A new research report undertaken by Tourism Accommodation Australia (TAA) NSW has revealed that many regional accommodation operators have been struggling in recent years, and have the potential to slip back even further if the Government ignores the need for significant investment in regional tourism and infrastructure.

The report – addressing the poor performance of the Accommodation sector in regional NSW – shows that regional NSW’s share of the State’s visitor nights has fallen to 45% in 2012-13 (from a traditional base of around 50%) and is predicted to decline to 40.2% by 2022-23.

The poor performance of NSW regional operators is in stark contrast to most city hoteliers, and will make the NSW Government’s 2020 objective of doubling the State’s overnight visitor expenditure very challenging unless the issues impacting regional NSW are addressed.

Six in ten visitors to regional NSW are domestic day trippers, which means NSW is not maximising regional visitor expenditure. The NSW situation reflects a national trend towards declining regional performances. Regional Australia used to make up 61.2% of all tourist visits in 2005-06, but that slipped to around 60% in 2012-13, while visitor nights (accommodation stays) in regional Australia has declined from 50.5% to 48.1% over the same period.

Commenting on the new research report, (Interim) CEO of TAA, Carol Giuseppi, said that overnight visitor expenditure in regional NSW had been in decline even before the GFC, with hotel, motel and other accommodation affected by the increasing attractiveness and affordability of overseas destinations, the lack of perceived reasons to visit regional destinations, poor infrastructure and a reduction in business events.

“The NSW Government adopted a goal of doubling overnight visitor expenditure from AUD$18.3 billion in 2009 to AUD$36.6 billion in 2020, but this target is rapidly getting out of reach, because half of the expenditure has historically come from regional NSW, a market which is expected to decline steadily without serious remedial action,” Giuseppi said.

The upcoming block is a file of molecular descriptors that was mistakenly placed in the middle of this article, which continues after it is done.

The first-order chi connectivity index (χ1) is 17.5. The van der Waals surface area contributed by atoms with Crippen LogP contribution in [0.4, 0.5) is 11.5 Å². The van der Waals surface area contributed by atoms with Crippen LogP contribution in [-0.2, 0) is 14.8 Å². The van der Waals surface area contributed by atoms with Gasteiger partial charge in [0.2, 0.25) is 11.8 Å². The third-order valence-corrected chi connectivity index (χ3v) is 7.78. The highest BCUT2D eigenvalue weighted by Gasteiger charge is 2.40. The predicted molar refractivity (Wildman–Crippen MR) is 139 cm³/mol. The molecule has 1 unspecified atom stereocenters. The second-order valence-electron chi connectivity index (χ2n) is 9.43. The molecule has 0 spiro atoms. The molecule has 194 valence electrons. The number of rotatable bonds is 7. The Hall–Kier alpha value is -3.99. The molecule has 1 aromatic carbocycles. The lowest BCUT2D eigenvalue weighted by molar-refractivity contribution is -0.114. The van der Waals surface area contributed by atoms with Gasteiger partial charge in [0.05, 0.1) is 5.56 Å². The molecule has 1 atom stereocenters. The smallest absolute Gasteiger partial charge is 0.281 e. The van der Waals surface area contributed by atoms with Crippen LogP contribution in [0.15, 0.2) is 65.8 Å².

“There is a need to attract more overnight visitors to regional NSW. More infrastructure projects are required, day trips need to be converted into overnight stays, more major events need to be developed, and visitors need to be encouraged to stay longer. While many destinations enjoy strong weekend occupancies, the decline in business-related travel has particularly affected mid-week trading in many centres.

“Investment in regional destinations will be essential if NSW is to reach the 2020 tourism targets, and – even more importantly – help grow employment, which is now beginning to feel the impact of the mining sector slowdown,” she said.

Giuseppi said that the tourism sector had welcomed the NSW Government’s new $110 million Regional Tourism Infrastructure Fund but the projects had not yet been defined.

“In 2012 The NSW Government established the Visitor Economy Taskforce which produced a report aimed at doubling overnight visitor expenditure to NSW by 2020,” she said. “The Taskforce committed to developing a NSW Regional Business Events Strategy in its first year. It is now year two and the industry has still not seen the Regional Business Events Strategy.

“There is limited scope for most regional operators to reduce costs further, given the continuing high level of employment-related costs, so the aim must be to generate increased demand through greater investment in infrastructure development, marketing and events in regional areas.”

Giuseppi said that regional tourism required a far more comprehensive strategy built around addressing three major challenges:
-Improving the Reason to Visit: Identifying and investing in tourism infrastructure is the major priority;
-Diversifying the Visitor Profile: NSW needs to follow the lead of States such as Victoria and Queensland and re-establish a Regional Business Events Fund, supported by a mix of state and industry funding, to grow the market share of business events in regional NSW for regions within 2 hours of Sydney; and
-Addressing Barriers to investment: Greater co-ordination is required between State and local government planning authorities to ensure barriers to growth in tourism investment – such as excessive red tape – are minimised. Consistent and reliable data in the regions is an absolute priority for potential investors, and TAA recommends that Destination NSW invests in improved data collection initiatives to support tourism sector development.

“Governments need the regional tourism and hospitality sector to thrive to ensure that employment opportunities grow and local economies flourish, but at the moment there is a serious gap between intent and delivery,” Giuseppi said.

James Wilkinson

Editor-In-Chief, Hotel Management